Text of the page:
Despite hitless Game 4, strong ALDS cements Anderson's clutch reputation
During the White Sox workout at Guaranteed Rate Field this past Saturday, shortstop Tim Anderson mixed in his usual assortment of spray-the-field hits with a long ball that he cranked into the left-field bleachers.
Moments later, he sidled up to teammate Luis Robert and declared, "I'm like you!"
The good-natured remark belies Anderson's own place in the major league annals: when it comes to banging out base hits, nobody else in history has been like him.
En route to a record 16 hits through his first six playoff games, Anderson notched 3 hits in all but one of those contests -- his 1-for-4 in the American League division series opener at Houston last week. So, he was already in rarefied air when he took the field Tuesday for Game 4 of the ALDS. Only 24 players in postseason history have ever recorded more 3-hit games.
Though he went 0-for-4 in the 10-1 series-ending loss to the Astros, Anderson's clutch reputation has already been cemented.
His success in key moments includes a dramatic walk-off home run in the Field of Dreams Game against the New York Yankees in August. When asked about it during the ALDS, he explained, "I want to be in those moments. The camera is on. People are here to watch you."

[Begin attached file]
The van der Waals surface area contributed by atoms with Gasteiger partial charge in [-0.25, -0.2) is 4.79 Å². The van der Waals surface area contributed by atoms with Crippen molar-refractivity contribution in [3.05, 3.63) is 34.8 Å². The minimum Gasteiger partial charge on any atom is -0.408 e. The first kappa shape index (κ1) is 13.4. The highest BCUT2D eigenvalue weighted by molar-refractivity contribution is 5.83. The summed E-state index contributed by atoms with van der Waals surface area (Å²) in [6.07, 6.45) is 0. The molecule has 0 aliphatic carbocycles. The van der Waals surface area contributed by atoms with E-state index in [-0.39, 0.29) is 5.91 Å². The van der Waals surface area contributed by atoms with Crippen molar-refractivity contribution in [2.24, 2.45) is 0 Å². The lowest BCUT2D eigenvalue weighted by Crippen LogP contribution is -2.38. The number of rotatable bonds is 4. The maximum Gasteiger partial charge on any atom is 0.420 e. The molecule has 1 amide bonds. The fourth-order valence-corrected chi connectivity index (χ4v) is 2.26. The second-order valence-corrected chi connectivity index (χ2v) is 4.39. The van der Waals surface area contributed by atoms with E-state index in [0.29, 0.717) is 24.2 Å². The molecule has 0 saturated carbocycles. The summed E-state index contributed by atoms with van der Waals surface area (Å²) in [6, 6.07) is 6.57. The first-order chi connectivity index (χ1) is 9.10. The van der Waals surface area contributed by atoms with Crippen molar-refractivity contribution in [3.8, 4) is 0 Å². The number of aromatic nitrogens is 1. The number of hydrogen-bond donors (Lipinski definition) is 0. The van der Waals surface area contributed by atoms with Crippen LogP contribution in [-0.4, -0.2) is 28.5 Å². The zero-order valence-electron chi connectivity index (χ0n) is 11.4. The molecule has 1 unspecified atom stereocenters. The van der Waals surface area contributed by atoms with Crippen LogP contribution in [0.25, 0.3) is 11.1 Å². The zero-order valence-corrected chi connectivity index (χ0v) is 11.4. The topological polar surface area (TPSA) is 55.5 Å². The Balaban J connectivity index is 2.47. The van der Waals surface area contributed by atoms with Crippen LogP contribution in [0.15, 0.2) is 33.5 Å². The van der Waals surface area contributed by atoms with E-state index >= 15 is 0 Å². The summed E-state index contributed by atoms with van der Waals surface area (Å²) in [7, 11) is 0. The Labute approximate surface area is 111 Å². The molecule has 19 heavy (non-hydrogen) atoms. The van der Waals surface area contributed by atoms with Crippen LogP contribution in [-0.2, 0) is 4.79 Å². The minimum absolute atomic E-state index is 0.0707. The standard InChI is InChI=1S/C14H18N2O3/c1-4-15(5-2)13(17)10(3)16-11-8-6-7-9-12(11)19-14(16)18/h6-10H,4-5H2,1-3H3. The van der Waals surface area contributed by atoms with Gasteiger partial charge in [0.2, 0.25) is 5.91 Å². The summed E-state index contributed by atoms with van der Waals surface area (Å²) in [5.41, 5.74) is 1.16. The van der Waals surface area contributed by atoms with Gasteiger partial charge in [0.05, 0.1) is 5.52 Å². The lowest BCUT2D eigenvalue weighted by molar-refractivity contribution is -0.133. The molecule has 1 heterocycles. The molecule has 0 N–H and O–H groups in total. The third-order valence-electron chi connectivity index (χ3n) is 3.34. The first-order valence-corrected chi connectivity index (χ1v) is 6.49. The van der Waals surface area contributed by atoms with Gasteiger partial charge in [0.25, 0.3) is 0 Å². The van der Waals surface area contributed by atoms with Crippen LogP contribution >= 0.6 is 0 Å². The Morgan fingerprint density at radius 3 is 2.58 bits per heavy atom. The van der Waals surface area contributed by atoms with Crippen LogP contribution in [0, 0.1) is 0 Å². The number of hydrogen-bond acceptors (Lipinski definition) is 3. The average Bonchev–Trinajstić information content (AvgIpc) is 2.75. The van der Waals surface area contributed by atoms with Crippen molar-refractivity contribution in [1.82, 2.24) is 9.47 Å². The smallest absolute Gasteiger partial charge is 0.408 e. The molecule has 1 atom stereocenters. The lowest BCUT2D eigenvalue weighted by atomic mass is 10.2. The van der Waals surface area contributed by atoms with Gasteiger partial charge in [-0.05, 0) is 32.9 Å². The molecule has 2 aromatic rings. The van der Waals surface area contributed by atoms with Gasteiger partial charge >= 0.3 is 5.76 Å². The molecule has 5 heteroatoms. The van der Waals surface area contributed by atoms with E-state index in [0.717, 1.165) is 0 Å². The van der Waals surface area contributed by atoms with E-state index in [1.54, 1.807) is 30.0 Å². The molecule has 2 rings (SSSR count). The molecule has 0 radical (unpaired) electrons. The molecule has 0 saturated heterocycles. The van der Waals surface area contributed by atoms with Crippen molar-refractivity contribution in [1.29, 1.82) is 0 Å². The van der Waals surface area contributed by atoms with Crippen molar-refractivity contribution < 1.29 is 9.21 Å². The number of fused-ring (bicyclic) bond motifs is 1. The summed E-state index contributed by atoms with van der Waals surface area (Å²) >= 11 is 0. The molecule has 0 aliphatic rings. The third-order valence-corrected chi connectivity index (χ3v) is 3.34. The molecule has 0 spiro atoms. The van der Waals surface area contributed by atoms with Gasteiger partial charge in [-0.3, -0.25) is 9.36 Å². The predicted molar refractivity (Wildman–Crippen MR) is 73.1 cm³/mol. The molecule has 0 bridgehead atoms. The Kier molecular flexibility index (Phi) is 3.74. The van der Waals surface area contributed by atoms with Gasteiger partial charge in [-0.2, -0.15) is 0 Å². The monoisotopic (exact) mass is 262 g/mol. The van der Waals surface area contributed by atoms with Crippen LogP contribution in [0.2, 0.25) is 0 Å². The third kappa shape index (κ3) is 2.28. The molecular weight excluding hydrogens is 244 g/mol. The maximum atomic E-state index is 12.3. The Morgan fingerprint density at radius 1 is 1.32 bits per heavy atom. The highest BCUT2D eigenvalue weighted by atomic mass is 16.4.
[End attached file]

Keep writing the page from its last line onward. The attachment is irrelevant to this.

Over his six-year career, the most hits Anderson has tallied in a six-game period during the regular season came with a 15-for-25 spree in April 2019. He concluded that year as the American League batting champion with a .335 average -- and has put together another two .300-plus campaigns.
After a middling .258 average his first three seasons, Anderson's .322 mark the last three years is the highest in the big leagues among qualified hitters.
After his 9-for-14 (. 643) performance in the 2020 playoffs against the Oakland A's, Anderson was 7-for-15 in the ALDS before his hitless Tuesday. On Sunday, he led off the bottom of the first inning with a single to right field that exemplified his take-what-they-give-you approach. Later, he hit two sharp groundballs up the middle, including one that brought in Chicago's 12th and final run.
Before Game 4, Houston shortstop Carlos Correa attributed Anderson's success to recognizing his strengths, such as hitting the ball to the opposite field and using his speed.
"He doesn't try to hit the ball too hard. He doesn't try to hit homers. He doesn't try to pull the ball," said Correa. "He knows what he is good at, and that's going the other way, letting the ball travel."
For his part, Anderson has shrugged off the accolades that have come from his record-breaking hit-making. When his 13 hits through five games were brought to his attention at that time, his response was restrained.
"I don't get a ring for that," he observed, "so it doesn't really do anything for me."